“One thousand songs in your pocket.”

That’s how Apple CEO Steve Jobs sold the iPod when he introduced it in October 2001. Roughly the size of a deck of cards, the otherworldly gadget was essentially a superglam MP3 player. Yet little did the world (and perhaps even Jobs) know that the project would lay the groundwork for so much more. In just under six years, the iPod would hit 100 million in sales—making it Apple’s first uber-successful foray outside of computers. Perhaps more importantly, it went on to build a legacy that not only reshaped a company, but reshuffled entire industries. Here’s a breakdown of the iPod’s web of influence and inspiration.

  • Earbuds: When Apple’s white earbuds started shipping with the iPod, they quickly became one of the trendiest fashion statements of the early aughts. Inspired by the look of Star Wars stormtroopers, the earbuds are now synonymous with Apple. AirPods, the latest version, which connect via Bluetooth, have dominated the industry since their 2016 release. In 2018, Apple accounted for 60 percent of the global wireless earbuds market, according to Counterpoint Technology Research.
  • iTunes: Launched in 2003, Apple’s venerable media app was the quintessential iPod companion. The app gave listeners a place to (legally) download music on a song-by-song basis, thus freeing consumers from the tyranny/pleasure of purchasing full albums. In less than five years, it became the world’s largest music retailer, giving Apple serious cred to influence the music industry and digital rights management—and adding another nail in the coffin of once-popular record stores. Then, in what some might call a well-deserved twist of fate, iTunes itself got killed off in 2019, in favor of its natural successor, streaming, represented by Apple Music.
  • User experience: Apple applied its mantra of simplicity to the iPod, with Jobs insisting to the entire design team, including chief designer Jonathan Ive, that users be able to get to any song or function on the device within three clicks. “The click-wheel in the front of the device was, at the time, a very intelligent way of navigating long lists of songs,” says industrial designer Philip Andersson of Kilo Design. The design choice marked the beginning of the gestural navigation—scrolling and swiping, not merely clicking a button—that we rely on today.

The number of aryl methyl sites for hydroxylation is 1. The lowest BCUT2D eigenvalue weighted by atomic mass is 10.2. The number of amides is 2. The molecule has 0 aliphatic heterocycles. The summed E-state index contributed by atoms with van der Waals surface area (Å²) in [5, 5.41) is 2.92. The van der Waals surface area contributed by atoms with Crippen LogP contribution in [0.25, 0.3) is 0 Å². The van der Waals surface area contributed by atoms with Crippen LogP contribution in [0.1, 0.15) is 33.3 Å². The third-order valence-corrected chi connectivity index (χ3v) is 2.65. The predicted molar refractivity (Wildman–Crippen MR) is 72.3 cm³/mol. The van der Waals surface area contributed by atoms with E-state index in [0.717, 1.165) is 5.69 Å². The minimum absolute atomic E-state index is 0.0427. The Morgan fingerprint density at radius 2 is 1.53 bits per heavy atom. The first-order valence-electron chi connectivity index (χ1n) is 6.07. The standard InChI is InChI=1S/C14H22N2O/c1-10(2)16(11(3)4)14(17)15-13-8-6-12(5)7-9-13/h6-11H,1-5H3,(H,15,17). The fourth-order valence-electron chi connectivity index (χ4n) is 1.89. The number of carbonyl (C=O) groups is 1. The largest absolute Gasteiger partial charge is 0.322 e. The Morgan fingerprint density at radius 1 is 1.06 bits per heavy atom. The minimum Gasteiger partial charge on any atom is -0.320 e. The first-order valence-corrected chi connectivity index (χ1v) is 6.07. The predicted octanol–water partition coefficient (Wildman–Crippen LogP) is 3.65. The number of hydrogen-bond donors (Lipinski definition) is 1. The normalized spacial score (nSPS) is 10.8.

• Product design: What makes the iPod one of the most iconic products of the last 20 years is the way that its hardware and software interface were designed in unison, says Andersson. “It’s a good example of ‘form follows function’ and the iconicity it can create,” he says. Even the packaging and the earphones were well-designed, with the latter “a strongly recognizable feature that became as iconic as the product itself.” Design has since become a central business function, from IBM to PepsiCo.
  • Portable digital devices: People didn’t always feel compelled to carry their tech around with them—until the iPod. And the advent of smaller, lighter versions heralded a new spin on the movement: “the beginning of self-monitoring, and fitness- and lifestyle-orientated tech,” says Michael Bull, author of a book on iPod culture. “It feeds right into what the Apple Watch does now.”
  • Smart accessories: The iPod was the first to spawn its own ecosystem of accoutrements, from cases to docking stations—launching an entire industry that could hit US$74 billion by 2026, according to Allied Market Research.
  • iPhone: As Apple improved the iPod—adding a touch screen, more storage and the ability to play videos—the company slowly built a blueprint for the iPhone juggernaut. While that signature smartphone eventually led to the demise of the iPod, Apple emerged even more powerful: Today the iPhone pulls in US$26 billion in revenue, helping Apple to secure its spot as the first U.S.-trillion-dollar business in the United States.